The house system is a traditional feature of western schools and is a practice that has spread to Commonwealth countries and the United States. The system sees the pupil body of a school is divided into subunits called “houses” and each student is allocated to one house at the moment of enrolment.
Building School Spirit
The house system enables boys to be managed in smaller groups, allows for informal competition against one another in sporting and cultural activities and provides a focus for group identity, loyalty and the development of school spirit.
Fostered In Four Houses
From Grade 00 to Matric, all boys are allocated to one of the four houses: Allard, Erasme, Mazenod, and O’Leary. Brothers are allocated to the same house and sons of old boys to the same house as their fathers.
The house system increases in complexity as boys progress through the school. What starts in Junior Prep as a system to foster belonging, friendly rivalry and competition; culminates at college level as a network of small multi-grade tutor groups aimed at promoting mentorship and brotherhood.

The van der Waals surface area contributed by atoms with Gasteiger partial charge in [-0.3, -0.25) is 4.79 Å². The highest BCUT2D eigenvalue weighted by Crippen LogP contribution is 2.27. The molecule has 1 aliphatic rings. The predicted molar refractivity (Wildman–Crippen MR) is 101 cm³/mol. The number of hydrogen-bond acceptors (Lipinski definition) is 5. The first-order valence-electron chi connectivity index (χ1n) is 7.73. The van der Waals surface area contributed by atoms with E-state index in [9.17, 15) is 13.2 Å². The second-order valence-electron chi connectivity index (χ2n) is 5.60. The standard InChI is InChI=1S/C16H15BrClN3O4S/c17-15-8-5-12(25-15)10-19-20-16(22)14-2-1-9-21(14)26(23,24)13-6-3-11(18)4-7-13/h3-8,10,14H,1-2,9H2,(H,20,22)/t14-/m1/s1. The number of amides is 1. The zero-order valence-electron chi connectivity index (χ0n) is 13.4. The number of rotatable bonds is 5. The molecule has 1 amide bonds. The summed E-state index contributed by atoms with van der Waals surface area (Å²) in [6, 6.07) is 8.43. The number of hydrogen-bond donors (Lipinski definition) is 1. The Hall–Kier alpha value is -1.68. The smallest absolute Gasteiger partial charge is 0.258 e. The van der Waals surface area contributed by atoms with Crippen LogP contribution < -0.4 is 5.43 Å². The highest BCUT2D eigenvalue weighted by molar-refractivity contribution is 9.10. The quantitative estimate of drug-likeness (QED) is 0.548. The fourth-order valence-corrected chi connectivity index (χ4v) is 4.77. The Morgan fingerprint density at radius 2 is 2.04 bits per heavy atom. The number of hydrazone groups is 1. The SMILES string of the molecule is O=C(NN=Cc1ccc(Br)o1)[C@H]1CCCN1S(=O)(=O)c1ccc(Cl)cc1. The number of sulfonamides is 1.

The flags of our Houses: Allard, Erasme, Mazenod, and O’Leary.
Names Of The Houses
The houses are named after prominent religious figures who have had a profound influence on our school.
Bishop Jean-Marie Allard O.M.I. – the first Bishop of the old Transvaal, KwaZulu-Natal, the Free State, Lesotho and Mozambique;
Father Philip Erasme O.M.I. – the Provincial Oblate of Mary Immaculate who founded St Benedict’s in 1958;
Saint Eugene de Mazenod O.M.I. – the Bishop of Marseilles in France and was the founder of the Oblates of Mary Immaculate; and
Bishop David O’Leary O.M.I. – the Bishop of Johannesburg at whose behest the college was founded in 1958.
Harcus Road, Bedfordview, Gauteng Private Bag 15, Bedfordview, 2008